To this story of clashing ideas Parker adds farmer uprisings and
student revolts, along with the minutiae of World War II price
controls. I will confess that I was initially skeptical about the
book's 820 pages of dense type, but every detail is justified and
every digression fascinating. If the book has a failing, it is that
Galbraith's dry, Anglified wit and his big Keynesian ideas seem to
shrink when placed alongside his amazing doings.
After all, John Kenneth Galbraith was not merely another Harvard
professor. He was born in a remote corner of Ontario in 1908, when it
was often the farmers who were the radicals and the Harvard professors
who were the guardians of the status quo. Galbraith's father, in fact,
was active in one of the left-wing rebellions that used periodically
to sweep North American farm country. The son commenced the career
that would eventually make him famous for his urbanity by studying
animal husbandry at a little-known ag college in his home province.
From there it was on to Berkeley, where he acquired a Ph.D. in
agricultural economics -- an exciting and important subject at the
time, given the agrarian reforms on which the New Deal had embarked --
and Harvard, where he landed an instructorship in 1934. He knew
presidents from Roosevelt to Clinton. With John F. Kennedy he was
particularly close, advising him again and again to avoid entanglement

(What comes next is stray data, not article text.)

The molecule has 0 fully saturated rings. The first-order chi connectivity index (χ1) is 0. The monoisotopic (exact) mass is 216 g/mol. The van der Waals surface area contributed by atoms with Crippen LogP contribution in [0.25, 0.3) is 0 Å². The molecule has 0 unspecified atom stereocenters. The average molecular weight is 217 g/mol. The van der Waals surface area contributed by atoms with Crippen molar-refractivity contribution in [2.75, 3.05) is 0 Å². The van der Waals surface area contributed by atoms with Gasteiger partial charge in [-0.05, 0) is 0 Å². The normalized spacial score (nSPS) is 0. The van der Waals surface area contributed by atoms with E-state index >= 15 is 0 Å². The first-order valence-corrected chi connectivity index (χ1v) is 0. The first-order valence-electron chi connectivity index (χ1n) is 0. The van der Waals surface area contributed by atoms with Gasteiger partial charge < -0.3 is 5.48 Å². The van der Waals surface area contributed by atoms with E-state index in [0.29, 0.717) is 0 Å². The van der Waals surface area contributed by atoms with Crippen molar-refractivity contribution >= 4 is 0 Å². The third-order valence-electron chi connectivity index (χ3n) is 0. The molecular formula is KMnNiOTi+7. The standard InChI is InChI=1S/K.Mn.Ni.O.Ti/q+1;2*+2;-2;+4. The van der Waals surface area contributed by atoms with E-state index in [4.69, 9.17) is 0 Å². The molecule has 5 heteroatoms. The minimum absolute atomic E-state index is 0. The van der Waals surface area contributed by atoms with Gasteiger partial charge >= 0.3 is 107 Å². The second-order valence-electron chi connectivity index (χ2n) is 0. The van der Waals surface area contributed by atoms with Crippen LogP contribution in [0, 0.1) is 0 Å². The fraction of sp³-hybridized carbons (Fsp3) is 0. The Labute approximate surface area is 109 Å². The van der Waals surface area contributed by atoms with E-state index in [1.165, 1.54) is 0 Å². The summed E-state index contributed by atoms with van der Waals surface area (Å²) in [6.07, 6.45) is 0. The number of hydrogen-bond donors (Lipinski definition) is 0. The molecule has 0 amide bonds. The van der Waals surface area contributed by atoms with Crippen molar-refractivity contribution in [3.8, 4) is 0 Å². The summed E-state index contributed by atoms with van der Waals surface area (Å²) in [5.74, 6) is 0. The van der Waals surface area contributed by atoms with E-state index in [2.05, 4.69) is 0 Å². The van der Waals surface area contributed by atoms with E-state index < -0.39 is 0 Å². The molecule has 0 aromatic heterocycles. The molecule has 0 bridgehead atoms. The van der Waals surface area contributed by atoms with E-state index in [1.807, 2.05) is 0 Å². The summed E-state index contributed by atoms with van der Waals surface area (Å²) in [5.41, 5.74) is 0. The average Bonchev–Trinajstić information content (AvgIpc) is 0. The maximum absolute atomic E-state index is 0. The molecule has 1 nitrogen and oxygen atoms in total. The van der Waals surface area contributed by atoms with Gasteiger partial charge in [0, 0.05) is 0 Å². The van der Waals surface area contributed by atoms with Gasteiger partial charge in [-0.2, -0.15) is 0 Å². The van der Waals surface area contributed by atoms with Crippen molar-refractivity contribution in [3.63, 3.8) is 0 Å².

in Vietnam. Through it all he served as the urbane face of liberalism,
commenting constantly on television and producing a long, admirable
list of books and articles.
What astonishes the contemporary reader is, first of all, that a
genuine, independent intellectual like Galbraith was permitted to
serve in government, let alone become the confidant of presidents.
Facile anti-intellectualism is the order of the day now, as even
Democrats race to embrace the free-market logic of the Chicagoans. The
''New Industrial State'' that the great liberal economist described in
1967 is now Public Enemy No. 1 of financiers and rebel C.E.O.'s
determined to, as Tom Peters put it in 1992, blast ''the violent winds
of the marketplace into every nook and cranny in the firm.''
Yet reading Parker's comprehensive account of the 20th century's
economic battles, I can't help thinking that this ought to be
Galbraith's moment. An old-school scoffer like Galbraith would remind
us that all our elected officials have done with their heady
incantations of the virtues of privatizing Social Security and the
glories of deregulation is resurrect the superstitions of our orthodox
ancestors, and trade in our affluent society for a faith-based
19th-century model in which the affluence accrues only to the top.
Thomas Frank is the author, most recently, of ''What's the Matter With
Kansas? How Conservatives Won the Heart of America.''
Correction: February 27, 2005, Sunday:
A picture caption on Page 18 of the Book Review today, with a review
of "John Kenneth Galbraith" by Richard Parker, gives an erroneous
title from the book for the post held by Robert F. Kennedy in 1962. He
was attorney general, not a senator.